Dinga’s story deepens further in a series of on-camera conversations Leda has with her older sisters about their experiences with color diversity within the family. In a bittersweet exchange haunted by the all-too-fresh memories of the premature death of their mother, the discussion ranges from their grandfather’s opposition to her relationship with Leda’s father, how her color difference was perceived by the sisters, and how they identify themselves in color and ethnic terms. In conversation with genealogist Mauricio Meléndez Obando, they are able to identify multiple generations of their forebearers from parish records and family album photographs, learning ironically that he and they are in fact not-so-distant cousins. These records show that they all descend from distant indigenous, Spanish and African forebearers, however similar or different their phenotypes in the current generation, and also display an age-long, strong preference for Spanish and mestizo identifiers.
As her sisters leaf through family photos and images, many Costa Rican viewers of the film are forced to juggle their own multiple images of Leda. In Dinga she presents herself as the unassuming, casually dressed, twenty-something narrator confronting her identity and positionality at home in the Central Valley, but others know her already as the high- fashion model, winner of national prize competitions. Treading the path taken by Carmen Lyra in reverse, recognition for Leda Artavia involves foreign travel, study and work in Europe, Asia and the Americas, not as prelude to a career choice at home but as inherent to the career choice itself. Nor does it involve silencing or submerging her Afrodescendance. Far from it, both at home and abroad it involves a foregrounding of blackness, its beauty and its burdens, in a society which has been loath to recognize it; a society whose imagined ethnic homogeneity means that only Spanish and indigenous heritages constitute the mythical national “we” versus the “others.”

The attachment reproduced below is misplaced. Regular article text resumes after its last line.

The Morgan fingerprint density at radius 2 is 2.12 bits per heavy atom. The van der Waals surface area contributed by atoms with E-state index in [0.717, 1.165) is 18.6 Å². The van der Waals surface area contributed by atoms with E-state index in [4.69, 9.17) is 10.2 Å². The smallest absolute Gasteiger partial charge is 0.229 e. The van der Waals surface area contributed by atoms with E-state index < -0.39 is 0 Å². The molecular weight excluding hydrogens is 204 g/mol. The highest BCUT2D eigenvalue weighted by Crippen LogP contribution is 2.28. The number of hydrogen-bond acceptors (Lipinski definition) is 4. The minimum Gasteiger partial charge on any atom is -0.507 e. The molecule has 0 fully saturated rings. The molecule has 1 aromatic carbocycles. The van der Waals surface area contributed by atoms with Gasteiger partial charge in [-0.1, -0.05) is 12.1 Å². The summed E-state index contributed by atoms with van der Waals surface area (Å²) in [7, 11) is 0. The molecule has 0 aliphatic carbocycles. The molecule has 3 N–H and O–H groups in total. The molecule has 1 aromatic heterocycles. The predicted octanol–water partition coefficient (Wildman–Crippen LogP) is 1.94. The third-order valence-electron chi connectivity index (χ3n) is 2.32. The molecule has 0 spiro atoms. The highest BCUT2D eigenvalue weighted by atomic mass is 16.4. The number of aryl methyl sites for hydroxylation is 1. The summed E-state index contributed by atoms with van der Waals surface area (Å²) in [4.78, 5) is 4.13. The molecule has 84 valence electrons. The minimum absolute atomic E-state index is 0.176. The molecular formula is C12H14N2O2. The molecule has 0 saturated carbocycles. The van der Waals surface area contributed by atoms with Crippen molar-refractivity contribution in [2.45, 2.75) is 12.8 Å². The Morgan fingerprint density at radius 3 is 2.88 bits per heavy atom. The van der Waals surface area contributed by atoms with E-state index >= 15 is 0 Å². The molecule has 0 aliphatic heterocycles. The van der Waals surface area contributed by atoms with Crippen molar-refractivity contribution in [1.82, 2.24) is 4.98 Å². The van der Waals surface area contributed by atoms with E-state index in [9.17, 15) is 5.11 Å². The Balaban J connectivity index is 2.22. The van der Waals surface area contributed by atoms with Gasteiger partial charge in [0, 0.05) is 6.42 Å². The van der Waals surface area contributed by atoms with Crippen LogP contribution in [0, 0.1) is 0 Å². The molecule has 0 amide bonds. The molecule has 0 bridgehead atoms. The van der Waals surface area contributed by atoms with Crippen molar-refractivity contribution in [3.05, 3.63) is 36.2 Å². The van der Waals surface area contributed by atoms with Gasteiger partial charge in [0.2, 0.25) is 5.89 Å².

Costa Rica is home to many a paradox—and not just that a self- proclaimed white nation venerates a black Virgin as patron saint. At least half a dozen of Costa Rica’s presidents trace their lineage to an 18th-century enslaved woman, Ana Cardoso, whose invisibility can perhaps be gauged by the fact that generations of schoolchildren continue to voice disbelief when told that Africans and slavery actually existed in colonial Costa Rica. Long a regional bulwark of anti-Communist politics, here once thrived Carmen Lyra’s Communist party-led nationalist reform well before Italy branded its own version as Euro- Communism. Today those less discerning among its politicians anguish over how to join the “developed” world—in a society already as transnational, postmodern and multiculural as any on the planet.
Carmen Lyra lived and struggled in an era of proletarian internationalism turned nationalist, of pro-mestizaje ideologies that ignored or excluded blackness. Both ideologies claimed to resolve their own paradoxes with healthy doses of optimism, self-sacrifice, and silence. Carmen Lyra’s Afrodescendance was politely ignored by her comrades-in-arms then and long thereafter. Leda Artavia was born at the dawn of an era of resurgent transnationalism and multicultural ethnic identity politics. For her generation, blackness has become a central existential question of who am I, where do I come from, and why am I perpetually surrounded by mistaken assumptions? As diametrically opposed as the two eras and their paths may seem to us, these two Afro-mestizas shared a struggle for recognition, always subject to reframing by friend and foe alike, one never fully within their grasp perhaps, but a struggle neither would shrink from.
Lowell Gudmundson (Mount Holyoke College) is the co-editor of Blacks and Blackness in Central America (Duke University Press 2010; EUNED Costa Rica 2012). His most recent book is Costa Rica después del café: La era cooperativa en la historia y la memoria.